Virus isolation was undertaken with Vero cells by using published protocols (9) and was successful for all 3 animals from all types of samples. Virus recovery was successful from oral and superficial nasal swab samples through day 12; deep nasal swab samples were positive only through day 10. All urogenital and rectal swab samples were negative by both real-time PCR and virus isolation. After rechallenge, viral RNA was not detected with confidence from any sample (Figure).

Serum samples were assessed for immunologic responses by using a virus neutralization test (VNT) and a Luminex bead assay to the nucleocapsid protein. We used in-house assays modeled after those previously developed to assess the serologic status of feral camels in central Australia (10). All animals were seronegative by both Luminex and VNT before challenge. Antibody was first detected by Luminex on day 10 or day 12 in each animal (Table 2); neutralizing antibody titers were 1:20 to 1:40 in alpaca 2 from day 10. Neutralizing antibody titers of 1:10 to 1:20 were detected in alpaca 1 from day 21 on but not in alpaca 3 at any time during the study. For controls, we used MERS-CoV positive and negative serum samples from Egypt and Australia (Technical Appendix Table).


Our study confirms that alpacas are susceptible to MERS-CoV infection; this finding is consistent with a previous report showing that alpaca kidney cell lines possessing the dipeptidyl peptidase-4 receptor could be infected in vitro (11). Our challenge/rechallenge trial was planned as a first stage in the assessment of the alpaca as a potential surrogate for camels for MERS-CoV vaccine testing. Consequently, the trial was not designed for direct comparison with 2 previous MERS-CoV challenge trials reported in camels (5,6). Our trial used a lower challenge dose and a different timeframe for observation; nevertheless, some preliminary comparative observations may be useful. In the previous studies, as in ours, the animals were inoculated by the oronasal route, and live virus was detected through day 7 postinfection. Similarly, neutralizing antibodies were detected beginning 7–8 days postinfection. However, findings in the trials with camels differed considerably from findings in our trial. The trials with camels detected live virus from nasal washes at days 1–3, a nasal discharge, and transient temperature rises; viral RNA was detected by real-time PCR for an extended period. Furthermore, the VNT titers for camels were much higher than those for the alpacas in our study. These differences possibly represent underlying dissimilarities in immune responses to MERS-CoV for the 2 species but may also result from the higher infecting dose (107 50% tissue culture infective dose) used in the camel studies.

Our study showed that alpacas secreted live virus after oronasal infection and that the immune response to the initial infection prevented further excretion following reinfection. An underlying assumption in our trial is that the initial infection equates to natural vaccination and that the lack of viral excretion thus follows an induced immune memory response. However, our results indicate that this immunologic response is complex; although a strong serologic response developed in only 1 alpaca, all 3 alpacas were refractory to reinfection.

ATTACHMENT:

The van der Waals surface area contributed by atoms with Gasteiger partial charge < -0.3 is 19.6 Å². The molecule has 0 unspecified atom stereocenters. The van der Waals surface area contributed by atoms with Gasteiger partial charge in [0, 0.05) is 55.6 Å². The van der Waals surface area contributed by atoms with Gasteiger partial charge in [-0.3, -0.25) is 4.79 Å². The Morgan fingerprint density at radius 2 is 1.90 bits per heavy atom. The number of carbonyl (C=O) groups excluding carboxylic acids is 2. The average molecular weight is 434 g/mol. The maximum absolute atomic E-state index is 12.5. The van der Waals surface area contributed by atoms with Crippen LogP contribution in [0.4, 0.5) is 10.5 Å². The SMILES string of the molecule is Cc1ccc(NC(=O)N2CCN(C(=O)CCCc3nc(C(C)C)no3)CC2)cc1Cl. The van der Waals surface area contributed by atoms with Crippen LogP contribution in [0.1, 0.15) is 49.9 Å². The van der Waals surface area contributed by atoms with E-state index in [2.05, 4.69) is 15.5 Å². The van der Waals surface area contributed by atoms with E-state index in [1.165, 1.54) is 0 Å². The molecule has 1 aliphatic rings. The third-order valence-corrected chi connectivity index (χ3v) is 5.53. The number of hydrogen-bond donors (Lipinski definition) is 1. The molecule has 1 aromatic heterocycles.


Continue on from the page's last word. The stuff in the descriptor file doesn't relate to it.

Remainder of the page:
This study has several limitations. First, it was a preliminary study with only 3 animals and functioned more as proof of concept than a definitive study of the use of alpacas as a model for studying infection dynamics of MERS-CoV in camelids. Second, our observation period of 21 days before rechallenge is informative but does not provide complete information on duration of protective immunity. Future studies should have a larger sample and a longer period of study postinoculation. Third, our study did not seek to understand the pathogenesis of infection; we did not conduct histopathology or immunohistochemistry to understand the site of initial viral replication and the role of mucosal immunity in mounting an effective immune response upon infection.

Notwithstanding these limitations, we believe that the alpaca might be a useful model that could greatly facilitate the development and testing of vaccine candidates. We recommend further research and trials to substantiate this potential.

Note Added in Proof: Adney et al. also report infection, replication, and transmission of Middle East respiratory syndrome coronavirus in alpacas in this issue of Emerging Infectious Diseases (12).

Mr. Crameri is a virologist with the CSIRO Australian Animal Health Laboratory. He has pioneered work in the high biocontainment facility at CSIRO and worked on Hendra, Nipah, SARS, MERS, Ebola, and many other viruses with high impact to human and animal health.



We thank Kaylene Selleck, Leah Frazer, Jean Payne, Rachel Arkinstall, and Mahen Perera for providing technical assistance and support for this study.

The study was endorsed by the CSIRO AAHL Animal Ethics Committee under protocol AAEC #1762. The project was funded by CSIRO appropriation fund. L.-F.W. is supported in part by a National Research Foundation grant (NRF2012NRF-CRP001-056) in Singapore.



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DOI: 10.3201/eid2206.160007

Table of Contents – Volume 22, Number 6—June 2016

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Peter A. Durr, CSIRO Australian Animal Health Laboratory, 5 Portarlington Rd, Geelong, Victoria 3220, Australia

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Page created: May 16, 2016